Angela Henderson, the Brisbane mum behind parenting blog Finlee and Me, shared the shocking image on Facebook as a warning to all parents about the choking hazard of seemingly safe objects.
“This sweet soul had to be operated on, under general anaesthetic to remove the grape," she wrote. "He is VERY lucky that part of his airway was open or else this could have ended badly."
"So please be mindful that not all kids chew their food, are in a rush at school to get in the playground etc. Please be careful. And when in doubt just cut the damn grapes, baby tomatoes etc."
The message has been shared over 27,000 times since it was posted in April 2017 and its message is particularly poignant after the recent death of three-year-old Alby Davis who choked on bouncy ball earlier this month.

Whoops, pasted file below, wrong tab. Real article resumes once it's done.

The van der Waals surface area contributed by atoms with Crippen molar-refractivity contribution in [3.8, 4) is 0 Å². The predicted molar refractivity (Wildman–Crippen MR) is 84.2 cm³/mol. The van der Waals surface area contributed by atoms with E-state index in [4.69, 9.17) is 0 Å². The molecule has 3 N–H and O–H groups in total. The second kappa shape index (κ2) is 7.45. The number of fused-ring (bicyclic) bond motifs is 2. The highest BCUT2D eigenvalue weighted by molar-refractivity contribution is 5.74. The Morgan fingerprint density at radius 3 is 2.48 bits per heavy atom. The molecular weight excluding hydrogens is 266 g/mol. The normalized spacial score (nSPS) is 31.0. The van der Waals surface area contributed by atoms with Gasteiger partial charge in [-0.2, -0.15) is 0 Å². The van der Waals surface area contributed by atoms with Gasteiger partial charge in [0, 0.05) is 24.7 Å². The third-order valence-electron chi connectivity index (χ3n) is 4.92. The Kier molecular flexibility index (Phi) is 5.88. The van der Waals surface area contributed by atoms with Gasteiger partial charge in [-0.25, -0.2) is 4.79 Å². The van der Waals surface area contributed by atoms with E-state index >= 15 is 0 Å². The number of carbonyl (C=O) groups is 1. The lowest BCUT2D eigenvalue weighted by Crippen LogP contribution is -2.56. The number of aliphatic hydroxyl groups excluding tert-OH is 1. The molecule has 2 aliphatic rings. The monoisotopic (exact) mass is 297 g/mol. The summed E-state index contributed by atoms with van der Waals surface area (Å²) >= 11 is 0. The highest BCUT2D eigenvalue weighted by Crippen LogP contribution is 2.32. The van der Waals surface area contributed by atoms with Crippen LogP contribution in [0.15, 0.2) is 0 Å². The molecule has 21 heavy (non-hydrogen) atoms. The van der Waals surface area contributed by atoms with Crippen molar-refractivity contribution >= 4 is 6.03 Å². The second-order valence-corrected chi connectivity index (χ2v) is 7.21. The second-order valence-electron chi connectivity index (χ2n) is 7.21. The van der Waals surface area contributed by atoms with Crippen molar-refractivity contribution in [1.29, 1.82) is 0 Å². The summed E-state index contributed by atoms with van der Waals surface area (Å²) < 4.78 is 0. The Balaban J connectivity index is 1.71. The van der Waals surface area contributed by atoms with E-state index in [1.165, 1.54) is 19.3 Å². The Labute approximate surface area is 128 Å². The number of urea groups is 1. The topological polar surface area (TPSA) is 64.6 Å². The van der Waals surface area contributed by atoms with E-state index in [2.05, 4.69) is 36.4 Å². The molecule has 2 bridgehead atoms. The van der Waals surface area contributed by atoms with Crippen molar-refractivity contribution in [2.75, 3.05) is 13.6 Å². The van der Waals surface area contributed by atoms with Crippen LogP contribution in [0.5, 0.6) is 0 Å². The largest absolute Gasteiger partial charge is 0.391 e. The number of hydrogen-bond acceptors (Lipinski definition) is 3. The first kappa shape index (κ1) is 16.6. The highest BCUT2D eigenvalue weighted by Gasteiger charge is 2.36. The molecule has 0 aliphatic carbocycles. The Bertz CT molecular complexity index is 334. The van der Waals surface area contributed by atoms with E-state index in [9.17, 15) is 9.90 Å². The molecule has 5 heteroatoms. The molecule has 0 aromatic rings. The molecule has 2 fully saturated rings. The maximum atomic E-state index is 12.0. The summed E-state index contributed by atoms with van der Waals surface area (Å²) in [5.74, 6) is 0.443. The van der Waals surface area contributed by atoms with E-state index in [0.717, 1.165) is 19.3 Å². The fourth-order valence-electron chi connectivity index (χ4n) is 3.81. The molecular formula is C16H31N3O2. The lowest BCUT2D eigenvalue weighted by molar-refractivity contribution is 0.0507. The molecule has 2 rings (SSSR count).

Another mum has also recently warned parents about the dangers of chocolate eggs in the lead up to Easter.
“With Easter coming up I want to warn you all about another deadly choking hazard, one that tragically took away my child,” she wrote for Mumsadvice.co.uk.
“It has been just short of three years since my precious little girl Sophie passed away she had choked on a mini egg and I was unable to dislodge it.”
The Children's Hospital at Westmead says that anything smaller than a 20 cent piece can choke a child aged less than three years.
Some examples include:
- Raw, hard fruit and vegetable pieces.
- Large pieces of meat, bones or sausage skins.
- Popcorn, nuts, hard lollies and corn chips.
- Small magnets and batteries.
- Coins, beads, marbles and small uninflated balloons.
- Broken toys and smaller toys.
They also recommend mashing, chopping or grating hard foods and minimising laughing and crying during mealtimes to prevent choking.